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    #16
    INSURANCE

    This brings me to another thing I did to make me feel better about this somewhat risky decision and that is that I purchased insurance Velosurance for my bike that protects against theft, and damage as well as provides roadside assistance. Everything about this bike is brand new, it’s the closest I’ve ever gotten to a new car. I wouldn’t be able to replace it if something happens so my $2300.00 bike costs me $14.00 a month to insure including roadside assistance. Considering there is no depreciation I think it’s worth it. I can upgrade parts and update my policy to reflect that.

    Comment


      #17
      THANKS

      This whole process was a blast! I was lucky that I had a garage with a workbench and tools provided by my brother-in-law and help from my friend Jerry. Looking back I can say that I could have done this on my own but all of the tools I would have had to buy just for a one time project would have resulted in a lesser quality build and way more expensive. Aside from the technical issues I imposed on myself with my choice of bike, battery and mounting position A standard mountain bike install with hand tools and the handlebar jacks would have been easy enough.

      The other essential element for this whole process is the Internet and all of the resources it makes available. I wasn’t even aware of ebikes until I stumbled on them while searching for ways to carry luggage. A lightbulb went off and I started learning all about them. I posted on forums, read articles, searched google along with Amazon and watched hours of youtube videos. A few resources that stand out are listed below.

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        #19
        That was quite a journey, and it looks to have really paid off! Thanks for the write-up. I, too, am a once-avid cyclist looking to for a better way to get around my little corner of the world, and re-learning bikes and learning how much of what I knew is laughably out of date. The detail with which you detail the build, and your design process, is truly appreciated. Today, after months of reading and rethinking and waiting for stuff to arrive, I had enough bits to strip my bottom bracket and mount my BBSHD. All that's left to do now is everything. Good to hear from those who've gone before!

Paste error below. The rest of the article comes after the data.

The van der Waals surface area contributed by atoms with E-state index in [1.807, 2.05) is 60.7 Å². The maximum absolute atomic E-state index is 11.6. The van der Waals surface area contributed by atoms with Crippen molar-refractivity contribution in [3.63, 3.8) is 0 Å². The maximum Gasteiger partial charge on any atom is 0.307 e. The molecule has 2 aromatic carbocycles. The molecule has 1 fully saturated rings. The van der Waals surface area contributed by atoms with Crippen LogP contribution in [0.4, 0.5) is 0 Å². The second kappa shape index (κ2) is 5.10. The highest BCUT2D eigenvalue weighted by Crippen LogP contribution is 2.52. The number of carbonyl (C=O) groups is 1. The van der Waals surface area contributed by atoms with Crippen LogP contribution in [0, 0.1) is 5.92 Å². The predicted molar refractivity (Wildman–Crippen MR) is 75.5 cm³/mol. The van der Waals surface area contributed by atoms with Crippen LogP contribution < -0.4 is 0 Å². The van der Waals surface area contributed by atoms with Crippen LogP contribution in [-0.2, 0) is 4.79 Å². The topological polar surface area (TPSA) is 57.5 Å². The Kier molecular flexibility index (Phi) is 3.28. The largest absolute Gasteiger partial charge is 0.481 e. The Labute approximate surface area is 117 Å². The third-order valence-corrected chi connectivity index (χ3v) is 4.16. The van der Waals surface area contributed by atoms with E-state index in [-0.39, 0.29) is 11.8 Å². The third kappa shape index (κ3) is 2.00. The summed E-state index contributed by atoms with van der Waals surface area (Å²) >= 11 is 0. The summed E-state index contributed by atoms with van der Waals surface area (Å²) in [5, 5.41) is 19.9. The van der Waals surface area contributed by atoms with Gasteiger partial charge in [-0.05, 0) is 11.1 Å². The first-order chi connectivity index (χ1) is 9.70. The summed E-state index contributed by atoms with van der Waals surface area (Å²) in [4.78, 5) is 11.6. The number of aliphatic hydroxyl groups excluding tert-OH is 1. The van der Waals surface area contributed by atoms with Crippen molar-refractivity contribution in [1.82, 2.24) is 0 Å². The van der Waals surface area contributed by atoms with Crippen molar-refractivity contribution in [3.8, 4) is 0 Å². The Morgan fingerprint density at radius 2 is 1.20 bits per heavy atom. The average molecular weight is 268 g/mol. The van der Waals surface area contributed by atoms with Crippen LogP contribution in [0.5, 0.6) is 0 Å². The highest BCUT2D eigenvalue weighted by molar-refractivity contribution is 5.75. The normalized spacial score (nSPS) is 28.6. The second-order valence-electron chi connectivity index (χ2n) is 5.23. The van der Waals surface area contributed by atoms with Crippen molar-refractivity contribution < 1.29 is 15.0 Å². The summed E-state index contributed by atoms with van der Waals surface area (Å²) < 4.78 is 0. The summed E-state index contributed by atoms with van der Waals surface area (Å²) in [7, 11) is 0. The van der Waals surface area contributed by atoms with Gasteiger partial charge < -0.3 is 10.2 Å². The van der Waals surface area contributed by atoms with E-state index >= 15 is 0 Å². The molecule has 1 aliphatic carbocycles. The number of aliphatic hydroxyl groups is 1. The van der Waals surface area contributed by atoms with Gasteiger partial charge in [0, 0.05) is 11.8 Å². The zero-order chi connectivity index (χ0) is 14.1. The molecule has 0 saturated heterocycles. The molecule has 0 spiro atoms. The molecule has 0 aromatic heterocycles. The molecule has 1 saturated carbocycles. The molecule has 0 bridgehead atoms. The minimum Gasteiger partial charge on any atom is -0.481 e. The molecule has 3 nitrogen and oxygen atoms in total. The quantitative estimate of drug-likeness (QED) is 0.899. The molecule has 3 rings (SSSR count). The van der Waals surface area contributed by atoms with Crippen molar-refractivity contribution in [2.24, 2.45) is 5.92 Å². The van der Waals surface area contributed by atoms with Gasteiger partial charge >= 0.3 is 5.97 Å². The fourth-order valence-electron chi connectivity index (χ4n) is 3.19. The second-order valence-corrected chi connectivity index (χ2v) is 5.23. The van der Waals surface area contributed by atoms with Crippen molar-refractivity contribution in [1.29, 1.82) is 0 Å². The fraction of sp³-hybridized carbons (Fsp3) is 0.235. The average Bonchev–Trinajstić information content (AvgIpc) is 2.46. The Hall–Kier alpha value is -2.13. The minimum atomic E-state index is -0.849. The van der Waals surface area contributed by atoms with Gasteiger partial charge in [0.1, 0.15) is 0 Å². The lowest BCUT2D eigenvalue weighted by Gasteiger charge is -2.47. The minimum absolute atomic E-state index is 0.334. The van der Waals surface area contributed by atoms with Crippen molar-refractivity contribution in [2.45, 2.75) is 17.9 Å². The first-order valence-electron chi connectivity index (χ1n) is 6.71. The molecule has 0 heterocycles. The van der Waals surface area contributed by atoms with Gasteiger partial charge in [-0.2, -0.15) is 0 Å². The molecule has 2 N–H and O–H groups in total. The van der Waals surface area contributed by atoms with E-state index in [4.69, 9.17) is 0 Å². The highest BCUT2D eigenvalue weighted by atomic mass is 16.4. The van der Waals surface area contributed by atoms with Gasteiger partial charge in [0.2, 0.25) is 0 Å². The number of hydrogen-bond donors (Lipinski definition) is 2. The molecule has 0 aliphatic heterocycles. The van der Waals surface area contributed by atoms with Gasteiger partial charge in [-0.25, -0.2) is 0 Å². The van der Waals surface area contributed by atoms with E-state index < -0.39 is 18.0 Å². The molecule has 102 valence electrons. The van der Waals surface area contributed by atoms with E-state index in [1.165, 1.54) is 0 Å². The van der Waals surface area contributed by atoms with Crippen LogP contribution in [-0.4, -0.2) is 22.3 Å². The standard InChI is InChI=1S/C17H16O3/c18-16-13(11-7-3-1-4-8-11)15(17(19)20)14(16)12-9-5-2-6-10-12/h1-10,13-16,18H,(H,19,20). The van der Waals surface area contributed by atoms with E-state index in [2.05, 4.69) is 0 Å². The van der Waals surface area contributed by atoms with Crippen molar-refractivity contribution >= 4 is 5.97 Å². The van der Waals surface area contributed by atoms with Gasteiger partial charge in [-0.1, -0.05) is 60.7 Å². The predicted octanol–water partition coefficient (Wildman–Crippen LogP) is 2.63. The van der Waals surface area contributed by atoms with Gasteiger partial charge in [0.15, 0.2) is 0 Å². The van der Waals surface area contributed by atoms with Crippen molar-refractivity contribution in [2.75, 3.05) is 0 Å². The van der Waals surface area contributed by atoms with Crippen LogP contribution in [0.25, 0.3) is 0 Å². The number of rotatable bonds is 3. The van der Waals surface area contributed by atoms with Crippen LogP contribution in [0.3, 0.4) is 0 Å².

Comment


          #20
          Nice avatar, electric bike, pictures and build report K.

          Consider small powerful lights because drivers subconsciously (?) 'identify' your bike as a vehicle in the Florida Sunshine.
          Lights, a helmet, and a layer of lightweight protective clothing differentiate fully prepared road cyclists, I think.
          Good Luck
          Mike

          Comment


            #21
            Originally posted by DCErik View Post
            That was quite a journey, and it looks to have really paid off! Thanks for the write-up. I, too, am a once-avid cyclist looking to for a better way to get around my little corner of the world, and re-learning bikes and learning how much of what I knew is laughably out of date. The detail with which you detail the build, and your design process, is truly appreciated. Today, after months of reading and rethinking and waiting for stuff to arrive, I had enough bits to strip my bottom bracket and mount my BBSHD. All that's left to do now is everything. Good to hear from those who've gone before!
            Thanks! The journey was so much fun! My only concern is did I make the battery mount strong enough. The level of detail I went into was possible because of the shoulders of the giants I stood on who built before me. I didn't detail every step because it was already well detailed in previous builds. I was able to focus on the custom parts of my build, such as battery mount, and the parts I didn't fully understand such as dielectric grease. It seems only fair that I share back to the community that helped me with my build.

            Comment


              #22
              Originally posted by Mike_V View Post
              Nice avatar, electric bike, pictures and build report K.